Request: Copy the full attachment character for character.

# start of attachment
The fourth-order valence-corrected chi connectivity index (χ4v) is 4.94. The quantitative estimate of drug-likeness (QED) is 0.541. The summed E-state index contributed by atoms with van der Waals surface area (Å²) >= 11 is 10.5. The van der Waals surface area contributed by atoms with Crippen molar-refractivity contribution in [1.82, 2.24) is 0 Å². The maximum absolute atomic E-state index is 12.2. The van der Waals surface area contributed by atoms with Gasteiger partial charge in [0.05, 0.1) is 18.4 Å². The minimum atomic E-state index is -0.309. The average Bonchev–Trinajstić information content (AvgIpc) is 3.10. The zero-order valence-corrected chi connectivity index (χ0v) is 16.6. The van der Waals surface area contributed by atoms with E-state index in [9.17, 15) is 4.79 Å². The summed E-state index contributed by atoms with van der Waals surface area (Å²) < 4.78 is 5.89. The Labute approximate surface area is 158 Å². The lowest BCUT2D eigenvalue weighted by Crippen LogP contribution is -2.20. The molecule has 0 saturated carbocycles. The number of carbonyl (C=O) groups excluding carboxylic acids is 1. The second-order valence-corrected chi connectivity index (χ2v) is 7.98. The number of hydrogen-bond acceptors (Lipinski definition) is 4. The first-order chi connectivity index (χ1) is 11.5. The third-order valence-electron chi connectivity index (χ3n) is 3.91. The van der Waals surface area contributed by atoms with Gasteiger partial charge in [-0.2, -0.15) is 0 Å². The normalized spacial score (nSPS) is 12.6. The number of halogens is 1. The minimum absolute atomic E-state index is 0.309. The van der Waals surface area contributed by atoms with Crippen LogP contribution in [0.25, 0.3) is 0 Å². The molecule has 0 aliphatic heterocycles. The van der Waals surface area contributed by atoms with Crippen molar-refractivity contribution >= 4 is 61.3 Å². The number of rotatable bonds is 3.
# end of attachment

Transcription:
The fourth-order valence-corrected chi connectivity index (χ4v) is 4.94. The quantitative estimate of drug-likeness (QED) is 0.541. The summed E-state index contributed by atoms with van der Waals surface area (Å²) >= 11 is 10.5. The van der Waals surface area contributed by atoms with Crippen molar-refractivity contribution in [1.82, 2.24) is 0 Å². The maximum absolute atomic E-state index is 12.2. The van der Waals surface area contributed by atoms with Gasteiger partial charge in [0.05, 0.1) is 18.4 Å². The minimum atomic E-state index is -0.309. The average Bonchev–Trinajstić information content (AvgIpc) is 3.10. The zero-order valence-corrected chi connectivity index (χ0v) is 16.6. The van der Waals surface area contributed by atoms with E-state index in [9.17, 15) is 4.79 Å². The summed E-state index contributed by atoms with van der Waals surface area (Å²) < 4.78 is 5.89. The Labute approximate surface area is 158 Å². The lowest BCUT2D eigenvalue weighted by Crippen LogP contribution is -2.20. The molecule has 0 saturated carbocycles. The number of carbonyl (C=O) groups excluding carboxylic acids is 1. The second-order valence-corrected chi connectivity index (χ2v) is 7.98. The number of hydrogen-bond acceptors (Lipinski definition) is 4. The first-order chi connectivity index (χ1) is 11.5. The third-order valence-electron chi connectivity index (χ3n) is 3.91. The van der Waals surface area contributed by atoms with Gasteiger partial charge in [-0.2, -0.15) is 0 Å². The normalized spacial score (nSPS) is 12.6. The number of halogens is 1. The minimum absolute atomic E-state index is 0.309. The van der Waals surface area contributed by atoms with Crippen LogP contribution in [0.25, 0.3) is 0 Å². The molecule has 0 aliphatic heterocycles. The van der Waals surface area contributed by atoms with Crippen molar-refractivity contribution >= 4 is 61.3 Å². The number of rotatable bonds is 3.